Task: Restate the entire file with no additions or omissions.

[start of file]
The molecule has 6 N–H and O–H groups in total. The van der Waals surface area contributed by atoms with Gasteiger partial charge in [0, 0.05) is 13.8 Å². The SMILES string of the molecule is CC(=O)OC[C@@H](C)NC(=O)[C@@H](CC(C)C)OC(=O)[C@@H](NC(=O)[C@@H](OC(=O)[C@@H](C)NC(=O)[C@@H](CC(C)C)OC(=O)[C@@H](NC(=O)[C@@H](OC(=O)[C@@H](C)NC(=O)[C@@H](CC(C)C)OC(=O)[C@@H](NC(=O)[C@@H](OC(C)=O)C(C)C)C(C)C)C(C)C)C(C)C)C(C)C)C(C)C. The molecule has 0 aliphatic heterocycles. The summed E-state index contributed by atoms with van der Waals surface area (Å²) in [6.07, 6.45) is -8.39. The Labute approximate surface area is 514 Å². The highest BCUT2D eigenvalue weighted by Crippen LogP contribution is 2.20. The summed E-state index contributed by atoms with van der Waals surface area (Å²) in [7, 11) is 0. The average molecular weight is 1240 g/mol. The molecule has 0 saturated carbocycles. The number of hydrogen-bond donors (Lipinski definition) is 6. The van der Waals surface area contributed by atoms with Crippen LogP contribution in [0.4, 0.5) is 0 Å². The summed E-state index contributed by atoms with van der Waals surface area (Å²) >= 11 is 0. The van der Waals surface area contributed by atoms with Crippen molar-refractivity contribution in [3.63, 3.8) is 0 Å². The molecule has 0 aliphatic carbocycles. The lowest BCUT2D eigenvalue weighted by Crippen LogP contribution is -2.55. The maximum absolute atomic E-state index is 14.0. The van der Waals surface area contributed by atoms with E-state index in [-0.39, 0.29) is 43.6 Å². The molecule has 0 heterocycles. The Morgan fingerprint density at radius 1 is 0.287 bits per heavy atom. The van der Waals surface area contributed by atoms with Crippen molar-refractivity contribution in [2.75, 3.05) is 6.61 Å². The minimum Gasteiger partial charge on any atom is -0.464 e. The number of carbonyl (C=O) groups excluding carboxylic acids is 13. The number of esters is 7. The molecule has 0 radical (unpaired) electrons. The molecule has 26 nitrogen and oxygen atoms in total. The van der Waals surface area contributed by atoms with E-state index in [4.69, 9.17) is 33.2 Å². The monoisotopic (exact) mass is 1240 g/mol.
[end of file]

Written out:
The molecule has 6 N–H and O–H groups in total. The van der Waals surface area contributed by atoms with Gasteiger partial charge in [0, 0.05) is 13.8 Å². The SMILES string of the molecule is CC(=O)OC[C@@H](C)NC(=O)[C@@H](CC(C)C)OC(=O)[C@@H](NC(=O)[C@@H](OC(=O)[C@@H](C)NC(=O)[C@@H](CC(C)C)OC(=O)[C@@H](NC(=O)[C@@H](OC(=O)[C@@H](C)NC(=O)[C@@H](CC(C)C)OC(=O)[C@@H](NC(=O)[C@@H](OC(C)=O)C(C)C)C(C)C)C(C)C)C(C)C)C(C)C)C(C)C. The molecule has 0 aliphatic heterocycles. The summed E-state index contributed by atoms with van der Waals surface area (Å²) in [6.07, 6.45) is -8.39. The Labute approximate surface area is 514 Å². The highest BCUT2D eigenvalue weighted by Crippen LogP contribution is 2.20. The summed E-state index contributed by atoms with van der Waals surface area (Å²) in [7, 11) is 0. The average molecular weight is 1240 g/mol. The molecule has 0 saturated carbocycles. The number of hydrogen-bond donors (Lipinski definition) is 6. The van der Waals surface area contributed by atoms with Crippen LogP contribution in [0.4, 0.5) is 0 Å². The summed E-state index contributed by atoms with van der Waals surface area (Å²) >= 11 is 0. The van der Waals surface area contributed by atoms with Crippen molar-refractivity contribution in [3.63, 3.8) is 0 Å². The molecule has 0 aliphatic carbocycles. The lowest BCUT2D eigenvalue weighted by Crippen LogP contribution is -2.55. The maximum absolute atomic E-state index is 14.0. The van der Waals surface area contributed by atoms with E-state index in [-0.39, 0.29) is 43.6 Å². The molecule has 0 heterocycles. The Morgan fingerprint density at radius 1 is 0.287 bits per heavy atom. The van der Waals surface area contributed by atoms with Crippen molar-refractivity contribution in [2.75, 3.05) is 6.61 Å². The minimum Gasteiger partial charge on any atom is -0.464 e. The number of carbonyl (C=O) groups excluding carboxylic acids is 13. The number of esters is 7. The molecule has 0 radical (unpaired) electrons. The molecule has 26 nitrogen and oxygen atoms in total. The van der Waals surface area contributed by atoms with E-state index in [4.69, 9.17) is 33.2 Å². The monoisotopic (exact) mass is 1240 g/mol.